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I have had to change the method for starting Master Key in order to fit in with the way that the WP7 page navigation works.  On the face of it the issue is pretty trivial and one that users would typically only hit once or twice during their use of the App.

WP7 uses a browser based metaphor for moving between pages in an application.  So you can move from page to page and the history is retained on a stack, pressing the back button returns to the previous page.  This can seem confusing, Page1 can invoke Page2 and this can in turn invoke Page1.  However it will NOT be the original Page1 but a new instance of it.  Pressing back on this last page will will return to Page2 and pressing back again will go to the first instance of Page1 (pressing back one more time will close the App).

Master Key requires the user to enter the master key password in order to access the secured information.  However when the user first starts Master Key the user has to enter the password that will be used on subsequent visits and I have a different UI for this.

I originally wrote the code so that the MainPage.xaml checked to see if the users vault (the list of passwords) already exists and if it does not then the page re-directs in the OnNavigatedTo event in MainPage.xaml to a password entry page called EnterPassword.xaml where the user enters the master key.

If the user enters a valid master key and presses ‘ok’ then the vault is set up and the app is ready to use.

However if the user hits the ‘back’ button before entering a valid password then the App is left in a state of limbo and will hit the same OnNavigatedTo event in the MainPage.xaml which will re-invoke the EnterPassword.xaml page again.

I could write code to trap this cycle but wanted to look at the alternatives; one of which is to have different start pages.  I.e. when the vault exists then the MainPage.xaml will be the start page, and if the vault does not exist then EnterPassword.xaml should be the start page.

This is best achieved using Uri remapping by adding the code to the App.xaml.cs Application_Launching event:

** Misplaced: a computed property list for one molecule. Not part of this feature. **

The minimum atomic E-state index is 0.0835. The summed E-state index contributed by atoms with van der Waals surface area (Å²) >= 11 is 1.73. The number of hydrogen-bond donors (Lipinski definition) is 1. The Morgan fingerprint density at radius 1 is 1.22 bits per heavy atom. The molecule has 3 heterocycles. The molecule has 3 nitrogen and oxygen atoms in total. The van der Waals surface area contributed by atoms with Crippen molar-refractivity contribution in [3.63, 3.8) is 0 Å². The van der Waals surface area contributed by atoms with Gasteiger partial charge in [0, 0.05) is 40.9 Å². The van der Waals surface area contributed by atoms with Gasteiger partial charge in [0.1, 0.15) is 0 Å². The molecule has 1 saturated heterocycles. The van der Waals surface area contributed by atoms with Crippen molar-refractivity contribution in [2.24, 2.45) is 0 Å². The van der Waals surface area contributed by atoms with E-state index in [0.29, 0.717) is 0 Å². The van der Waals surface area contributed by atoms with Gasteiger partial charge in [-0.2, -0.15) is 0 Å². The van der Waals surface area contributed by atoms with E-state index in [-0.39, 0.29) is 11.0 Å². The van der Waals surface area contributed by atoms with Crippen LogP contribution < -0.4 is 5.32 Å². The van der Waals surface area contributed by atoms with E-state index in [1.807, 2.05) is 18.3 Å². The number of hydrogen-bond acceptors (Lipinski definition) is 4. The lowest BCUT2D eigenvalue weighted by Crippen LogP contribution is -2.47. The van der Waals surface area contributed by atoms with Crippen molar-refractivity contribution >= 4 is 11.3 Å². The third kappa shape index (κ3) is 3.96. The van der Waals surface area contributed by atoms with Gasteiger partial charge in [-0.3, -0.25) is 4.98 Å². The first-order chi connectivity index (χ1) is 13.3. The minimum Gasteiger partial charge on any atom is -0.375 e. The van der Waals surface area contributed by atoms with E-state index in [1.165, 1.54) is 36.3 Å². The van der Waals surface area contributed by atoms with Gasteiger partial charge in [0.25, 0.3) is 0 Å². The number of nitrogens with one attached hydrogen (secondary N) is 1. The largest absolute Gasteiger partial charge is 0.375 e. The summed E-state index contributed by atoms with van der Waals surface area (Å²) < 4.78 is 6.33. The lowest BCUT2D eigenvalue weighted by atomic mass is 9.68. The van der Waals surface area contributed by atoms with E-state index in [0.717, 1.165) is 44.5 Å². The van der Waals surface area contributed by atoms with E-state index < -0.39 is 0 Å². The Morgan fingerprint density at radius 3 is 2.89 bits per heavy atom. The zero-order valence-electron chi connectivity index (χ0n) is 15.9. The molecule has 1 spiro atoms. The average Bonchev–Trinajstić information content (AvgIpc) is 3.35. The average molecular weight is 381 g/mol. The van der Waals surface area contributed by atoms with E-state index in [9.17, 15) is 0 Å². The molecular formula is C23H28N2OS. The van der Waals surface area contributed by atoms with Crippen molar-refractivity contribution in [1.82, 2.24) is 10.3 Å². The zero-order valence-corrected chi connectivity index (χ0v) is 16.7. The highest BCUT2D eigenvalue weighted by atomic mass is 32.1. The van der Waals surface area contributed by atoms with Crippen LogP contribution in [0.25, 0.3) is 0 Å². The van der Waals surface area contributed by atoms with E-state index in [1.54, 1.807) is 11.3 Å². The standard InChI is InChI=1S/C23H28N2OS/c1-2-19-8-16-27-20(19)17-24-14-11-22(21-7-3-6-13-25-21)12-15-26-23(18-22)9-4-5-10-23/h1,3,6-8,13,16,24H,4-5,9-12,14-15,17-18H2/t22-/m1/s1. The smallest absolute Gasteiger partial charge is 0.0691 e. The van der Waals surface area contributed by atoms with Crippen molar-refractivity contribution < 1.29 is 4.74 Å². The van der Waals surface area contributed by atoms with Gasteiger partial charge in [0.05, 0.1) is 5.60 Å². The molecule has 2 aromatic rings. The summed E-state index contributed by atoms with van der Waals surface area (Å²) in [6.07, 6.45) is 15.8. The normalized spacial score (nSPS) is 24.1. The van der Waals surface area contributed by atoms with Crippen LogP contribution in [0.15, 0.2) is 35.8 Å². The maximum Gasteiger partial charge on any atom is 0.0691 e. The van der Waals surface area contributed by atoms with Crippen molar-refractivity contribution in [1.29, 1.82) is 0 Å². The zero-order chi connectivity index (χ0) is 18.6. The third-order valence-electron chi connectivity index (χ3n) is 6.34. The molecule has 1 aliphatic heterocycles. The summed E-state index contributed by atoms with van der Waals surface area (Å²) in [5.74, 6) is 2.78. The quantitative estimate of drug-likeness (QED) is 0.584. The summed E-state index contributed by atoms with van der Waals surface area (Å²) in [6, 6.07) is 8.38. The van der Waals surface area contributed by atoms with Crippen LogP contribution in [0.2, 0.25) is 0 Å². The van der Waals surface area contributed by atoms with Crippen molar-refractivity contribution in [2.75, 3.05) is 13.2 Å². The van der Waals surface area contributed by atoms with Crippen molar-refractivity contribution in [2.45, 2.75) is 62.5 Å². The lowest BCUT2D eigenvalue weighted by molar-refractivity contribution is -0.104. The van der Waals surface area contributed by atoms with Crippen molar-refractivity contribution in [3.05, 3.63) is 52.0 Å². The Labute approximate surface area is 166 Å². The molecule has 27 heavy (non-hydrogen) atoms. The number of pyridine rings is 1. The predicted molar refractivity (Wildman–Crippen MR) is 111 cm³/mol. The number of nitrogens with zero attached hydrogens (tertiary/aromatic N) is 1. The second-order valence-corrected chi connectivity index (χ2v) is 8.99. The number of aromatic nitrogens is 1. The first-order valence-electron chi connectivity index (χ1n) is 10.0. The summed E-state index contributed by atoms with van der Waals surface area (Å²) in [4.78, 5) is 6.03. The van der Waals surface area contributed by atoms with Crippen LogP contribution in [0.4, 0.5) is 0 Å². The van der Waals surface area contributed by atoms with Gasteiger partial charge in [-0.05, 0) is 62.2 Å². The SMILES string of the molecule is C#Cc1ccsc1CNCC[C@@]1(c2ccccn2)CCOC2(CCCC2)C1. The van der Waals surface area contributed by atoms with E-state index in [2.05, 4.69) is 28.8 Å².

private void Application_Launching(object sender, LaunchingEventArgs e)
{
    DAL.LoadVault();

    UriMapper mapper = Resources["uriMapper"] as UriMapper;
    RootFrame.UriMapper = mapper;

    // Update the mapper as appropriate
    if (DAL.VaultExists)
        mapper.UriMappings[0].MappedUri =                   
          new Uri("/MainPage.xaml", UriKind.Relative);
    else
        mapper.UriMappings[0].MappedUri =                   
          new Uri("/EnterPassword.xaml?type=newvault", UriKind.Relative);
}

The App.xaml has to be modified to have a default UriMapper added to it (note the addition of the xmlns:navigation namespace).

<Application
    x:Class="WPVault.App"
    xmlns="
http://schemas.microsoft.com/winfx/2006/xaml/presentation"      
    xmlns:x="
http://schemas.microsoft.com/winfx/2006/xaml"
    xmlns:phone="clr-namespace:Microsoft.Phone.Controls;assembly=Microsoft.Phone"
    xmlns:shell="clr-namespace:Microsoft.Phone.Shell;assembly=Microsoft.Phone"
    xmlns:navigation="clr-namespace:System.Windows.Navigation;assembly=Microsoft.Phone"
    >

    <!–Application Resources–>
    <Application.Resources>
        <navigation:UriMapper x:Name="uriMapper">
            <navigation:UriMapping Uri="/MainPage.xaml" />
        </navigation:UriMapper>
    </Application.Resources>

It works and I can see uses for it in other Apps; however it comes at a cost that ruled it out for me as the back button behaviour is to return to the page that was navigated from.  This means that once the user has entered the master key password and started to make entries then hitting the back button will return to the EnterPassword.xaml page again which is not a great UX.

I ended up combining the Open and New Vault pages into MainPage.xaml as there is a lot of overlap in their functionality – I then simply drive changes into the UI in the OnNavigatedTo event as appropriate to what the user is doing.  Thus the ‘new vault’ info is shown when the vault does not exist and then when the user returns back to this page again and the vault does exist the ‘open vault’ page is shown.

image

 

Written by metadevblog

May 1, 2011 at 2:59 pm

Posted in Master Key, Silverlight, WP7